I've been talking about The Biggest Loser a lot lately. This is the first season that I've actually started watching from day one of the season, because I got completely caught up in Rulon Gardner's Olympic saga in 2000 and to know that his weight has more than doubled, well, it's something else. I wanted to see how somebody who was a marvel of health (and, no, he wasn't exactly svelte, but a champion wrestler? Well, his body was built specifically for action, not necessarily for the cameras) ended up sliding so badly.
The biggest thing that bothers me about the show is the humiliation that the contestants need to go through. I'm not exactly shy about my body...but I'd feel quite exposed walking around amongst my friends & family in my underwear. Here, you have the most obese of the obese, and they're essentially in their underwear, and they're on television for millions of people. You're seeing them cry, puke, pass out. In a perfect world, these would be private moments. But, keeping those private doesn't necessarily make good TV.
I'm left wondering at what level you take away the "for the common good" and start investigating "for the best of the individual." I, honestly, believe that The Biggest Loser is good for the nation as a whole. There isn't an office that I know of that hasn't done some sort of "Biggest Loser" competition (and, while we can talk about whether weight loss should be the focus when you're dealing with health, most people, if they want to be healthier, need to lose weight...the only hope is that the weight loss is done in way that's as productive as possible for the body...I should note that weight programs are a significant portion of the Biggest Loser workout, and if weight loss were the only goal, they'd be near completely ignored). The Pound for Pound Challenge that they've initiated is a phenomenal idea. The show is taking a serious problem, finding obvious examples, and putting a harsh mirror onto the american public.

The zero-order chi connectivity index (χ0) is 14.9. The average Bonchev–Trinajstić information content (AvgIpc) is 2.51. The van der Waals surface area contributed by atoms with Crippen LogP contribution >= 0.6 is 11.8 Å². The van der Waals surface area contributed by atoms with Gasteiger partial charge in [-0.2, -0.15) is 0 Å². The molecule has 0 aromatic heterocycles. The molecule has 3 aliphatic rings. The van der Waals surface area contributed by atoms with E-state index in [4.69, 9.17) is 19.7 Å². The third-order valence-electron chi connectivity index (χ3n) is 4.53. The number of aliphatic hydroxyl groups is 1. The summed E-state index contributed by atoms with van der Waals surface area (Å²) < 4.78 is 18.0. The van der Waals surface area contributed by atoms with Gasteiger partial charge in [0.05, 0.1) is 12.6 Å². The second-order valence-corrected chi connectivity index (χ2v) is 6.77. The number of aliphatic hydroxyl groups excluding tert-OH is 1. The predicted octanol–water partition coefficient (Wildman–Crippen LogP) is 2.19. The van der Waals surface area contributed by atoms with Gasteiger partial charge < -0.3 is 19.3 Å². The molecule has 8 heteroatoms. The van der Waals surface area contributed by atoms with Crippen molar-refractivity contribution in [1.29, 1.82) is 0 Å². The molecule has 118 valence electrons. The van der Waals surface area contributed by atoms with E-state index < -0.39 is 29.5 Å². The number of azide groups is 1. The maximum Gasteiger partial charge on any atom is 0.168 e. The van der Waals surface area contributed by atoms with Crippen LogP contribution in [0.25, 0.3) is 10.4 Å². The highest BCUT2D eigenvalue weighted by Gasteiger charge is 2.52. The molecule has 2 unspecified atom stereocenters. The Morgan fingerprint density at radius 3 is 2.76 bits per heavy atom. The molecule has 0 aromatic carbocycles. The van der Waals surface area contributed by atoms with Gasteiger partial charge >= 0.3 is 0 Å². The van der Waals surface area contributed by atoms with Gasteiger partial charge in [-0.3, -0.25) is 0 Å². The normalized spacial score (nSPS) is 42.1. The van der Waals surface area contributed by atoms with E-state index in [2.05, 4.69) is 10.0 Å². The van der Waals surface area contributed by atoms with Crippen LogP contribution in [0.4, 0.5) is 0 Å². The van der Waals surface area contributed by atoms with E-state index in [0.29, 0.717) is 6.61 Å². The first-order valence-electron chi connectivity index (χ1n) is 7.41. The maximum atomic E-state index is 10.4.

I'd look like a freaking supermodel on the show, and I'd balk at having cameras follow my workout & tape me in my underwear as I stepped on a scale. I guess it's obvious to anybody who signs up that they know what they're getting into. They're getting a certain amount of time with world class trainers & dietitians at the cost of having to check their humility, a certain amount of pride, and their privacy at the door.
I have to imagine, for the best of the contestants, it would be to provide the "Biggest Loser" experience, but to leave the cameras out. Put people who are having real & legitimate issues with their relationship with food at a place where they can concentrate only on themselves. Enable them to make the best decisions about food. Guide their workouts. Keep some element of competition so that people know that sliding will not be tolerated. But, for the love of god, allow people to preserve their dignity. I guess the question is, will that really do any good for anyone beyond the people in the room? Does that stripping of dignity empower more to take inspiration and work for themselves? I, of course, don't know the answers here. I just worry about psychological damage. But, is that damage any worse than going about your daily life thinking that every person you pass thinks you're repulsive (I don't think I'd think "that person is repulsive" if I passed the average contestant on the street, but I know I've certainly thought that people must think that way about me as I've been heavy)?
With all that said, I'd kick absolute ass at "The Moderate Loser," provided I didn't balk every single time a camera found me. I'm actually feeling pretty good about "me" these days. I've been allowing my food plan to slide a bit . . . I broke down and had a doughnut the other day, and I've had the random snack of chips. I've chosen french fries over a salad on several occasions. I've had second helpings when I didn't absolutely need them. With all that said, though, I'm not doing poorly. I'm still running, and I'm aware that the food decisions that I'm making are, perhaps not the best decisions. It's when I stop noticing that I'm making those decisions that I start getting in trouble. Right now, I'm in a golf-shirt that's just the tiniest bit tight around my biceps, which makes me feel all sorts of weird...my "guns" are, maybe .22's, hardly .45's...the shirt was obviously cut weird, but I'll take the ego boost. I actually haven't been doing much in the weight training department because of my elbow, which I'm having looked at next Wednesday...keep your fingers crossed that the pain I've had is just an abnormal & adverse reaction to winter and not something worse.
This morning, I did manage to run for a little bit. Last night was a cranky night from Leila. I had the alarm set for 4:30, but I set it for 5 after waking up between 3:30 and 4:00 with her. In all honesty, I'm not really sure who woke up, or what was going on, but I was out of bed, so I reset the alarm. After a quick dog walk, I managed a 30-something minute run. I actually pushed my pace below 10 minutes/mile (which is something, considering that I'm in several layers of clothing, some of which are trying their damndest to fall of my body).